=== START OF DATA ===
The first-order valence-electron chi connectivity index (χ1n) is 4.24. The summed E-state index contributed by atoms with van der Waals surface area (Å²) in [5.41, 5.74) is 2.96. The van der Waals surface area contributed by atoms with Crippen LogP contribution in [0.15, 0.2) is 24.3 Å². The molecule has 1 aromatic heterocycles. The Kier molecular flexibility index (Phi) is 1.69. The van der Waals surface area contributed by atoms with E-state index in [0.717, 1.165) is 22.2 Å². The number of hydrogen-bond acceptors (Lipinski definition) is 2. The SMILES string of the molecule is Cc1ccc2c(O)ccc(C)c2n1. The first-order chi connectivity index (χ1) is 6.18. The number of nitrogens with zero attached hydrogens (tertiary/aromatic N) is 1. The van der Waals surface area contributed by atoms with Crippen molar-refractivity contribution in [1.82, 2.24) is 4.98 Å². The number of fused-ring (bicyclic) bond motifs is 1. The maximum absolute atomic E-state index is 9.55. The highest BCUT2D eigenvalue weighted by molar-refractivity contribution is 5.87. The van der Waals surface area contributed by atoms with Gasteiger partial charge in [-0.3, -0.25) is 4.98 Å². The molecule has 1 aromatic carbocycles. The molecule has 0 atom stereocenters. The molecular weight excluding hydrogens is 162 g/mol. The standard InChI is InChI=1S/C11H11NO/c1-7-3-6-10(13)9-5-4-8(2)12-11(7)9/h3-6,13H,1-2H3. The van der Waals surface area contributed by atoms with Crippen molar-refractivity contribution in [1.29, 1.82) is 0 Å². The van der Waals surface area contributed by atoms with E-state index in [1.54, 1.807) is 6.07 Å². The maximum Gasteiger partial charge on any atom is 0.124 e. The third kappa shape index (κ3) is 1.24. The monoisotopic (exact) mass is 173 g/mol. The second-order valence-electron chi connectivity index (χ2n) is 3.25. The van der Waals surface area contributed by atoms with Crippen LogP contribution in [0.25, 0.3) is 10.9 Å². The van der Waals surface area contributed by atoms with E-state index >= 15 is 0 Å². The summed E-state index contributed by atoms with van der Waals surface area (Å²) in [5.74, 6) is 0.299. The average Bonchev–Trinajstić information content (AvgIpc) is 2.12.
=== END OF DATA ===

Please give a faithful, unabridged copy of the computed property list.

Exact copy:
The first-order valence-electron chi connectivity index (χ1n) is 4.24. The summed E-state index contributed by atoms with van der Waals surface area (Å²) in [5.41, 5.74) is 2.96. The van der Waals surface area contributed by atoms with Crippen LogP contribution in [0.15, 0.2) is 24.3 Å². The molecule has 1 aromatic heterocycles. The Kier molecular flexibility index (Phi) is 1.69. The van der Waals surface area contributed by atoms with E-state index in [0.717, 1.165) is 22.2 Å². The number of hydrogen-bond acceptors (Lipinski definition) is 2. The SMILES string of the molecule is Cc1ccc2c(O)ccc(C)c2n1. The first-order chi connectivity index (χ1) is 6.18. The number of nitrogens with zero attached hydrogens (tertiary/aromatic N) is 1. The van der Waals surface area contributed by atoms with Crippen molar-refractivity contribution in [1.82, 2.24) is 4.98 Å². The number of fused-ring (bicyclic) bond motifs is 1. The maximum absolute atomic E-state index is 9.55. The highest BCUT2D eigenvalue weighted by molar-refractivity contribution is 5.87. The van der Waals surface area contributed by atoms with Gasteiger partial charge in [-0.3, -0.25) is 4.98 Å². The molecule has 1 aromatic carbocycles. The molecule has 0 atom stereocenters. The molecular weight excluding hydrogens is 162 g/mol. The standard InChI is InChI=1S/C11H11NO/c1-7-3-6-10(13)9-5-4-8(2)12-11(7)9/h3-6,13H,1-2H3. The van der Waals surface area contributed by atoms with Crippen molar-refractivity contribution in [1.29, 1.82) is 0 Å². The van der Waals surface area contributed by atoms with E-state index in [1.54, 1.807) is 6.07 Å². The maximum Gasteiger partial charge on any atom is 0.124 e. The third kappa shape index (κ3) is 1.24. The monoisotopic (exact) mass is 173 g/mol. The second-order valence-electron chi connectivity index (χ2n) is 3.25. The van der Waals surface area contributed by atoms with Crippen LogP contribution in [0.25, 0.3) is 10.9 Å². The van der Waals surface area contributed by atoms with E-state index >= 15 is 0 Å². The summed E-state index contributed by atoms with van der Waals surface area (Å²) in [5.74, 6) is 0.299. The average Bonchev–Trinajstić information content (AvgIpc) is 2.12.